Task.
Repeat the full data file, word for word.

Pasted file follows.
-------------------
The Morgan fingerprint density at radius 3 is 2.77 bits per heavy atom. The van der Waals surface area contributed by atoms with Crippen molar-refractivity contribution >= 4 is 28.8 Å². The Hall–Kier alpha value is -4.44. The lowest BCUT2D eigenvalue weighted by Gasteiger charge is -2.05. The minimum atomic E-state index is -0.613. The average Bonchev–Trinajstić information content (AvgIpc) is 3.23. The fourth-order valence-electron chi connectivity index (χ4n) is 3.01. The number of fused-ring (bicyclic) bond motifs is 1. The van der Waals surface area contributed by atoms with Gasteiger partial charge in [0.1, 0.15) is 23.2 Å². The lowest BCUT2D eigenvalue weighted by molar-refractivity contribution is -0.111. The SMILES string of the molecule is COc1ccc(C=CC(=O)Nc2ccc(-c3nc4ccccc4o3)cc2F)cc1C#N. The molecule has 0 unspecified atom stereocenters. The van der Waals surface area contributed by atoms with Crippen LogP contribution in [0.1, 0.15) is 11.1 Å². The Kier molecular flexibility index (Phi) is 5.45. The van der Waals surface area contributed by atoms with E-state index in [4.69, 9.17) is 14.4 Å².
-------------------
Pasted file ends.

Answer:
The Morgan fingerprint density at radius 3 is 2.77 bits per heavy atom. The van der Waals surface area contributed by atoms with Crippen molar-refractivity contribution >= 4 is 28.8 Å². The Hall–Kier alpha value is -4.44. The lowest BCUT2D eigenvalue weighted by Gasteiger charge is -2.05. The minimum atomic E-state index is -0.613. The average Bonchev–Trinajstić information content (AvgIpc) is 3.23. The fourth-order valence-electron chi connectivity index (χ4n) is 3.01. The number of fused-ring (bicyclic) bond motifs is 1. The van der Waals surface area contributed by atoms with Gasteiger partial charge in [0.1, 0.15) is 23.2 Å². The lowest BCUT2D eigenvalue weighted by molar-refractivity contribution is -0.111. The SMILES string of the molecule is COc1ccc(C=CC(=O)Nc2ccc(-c3nc4ccccc4o3)cc2F)cc1C#N. The molecule has 0 unspecified atom stereocenters. The van der Waals surface area contributed by atoms with Crippen LogP contribution in [0.1, 0.15) is 11.1 Å². The Kier molecular flexibility index (Phi) is 5.45. The van der Waals surface area contributed by atoms with E-state index in [4.69, 9.17) is 14.4 Å².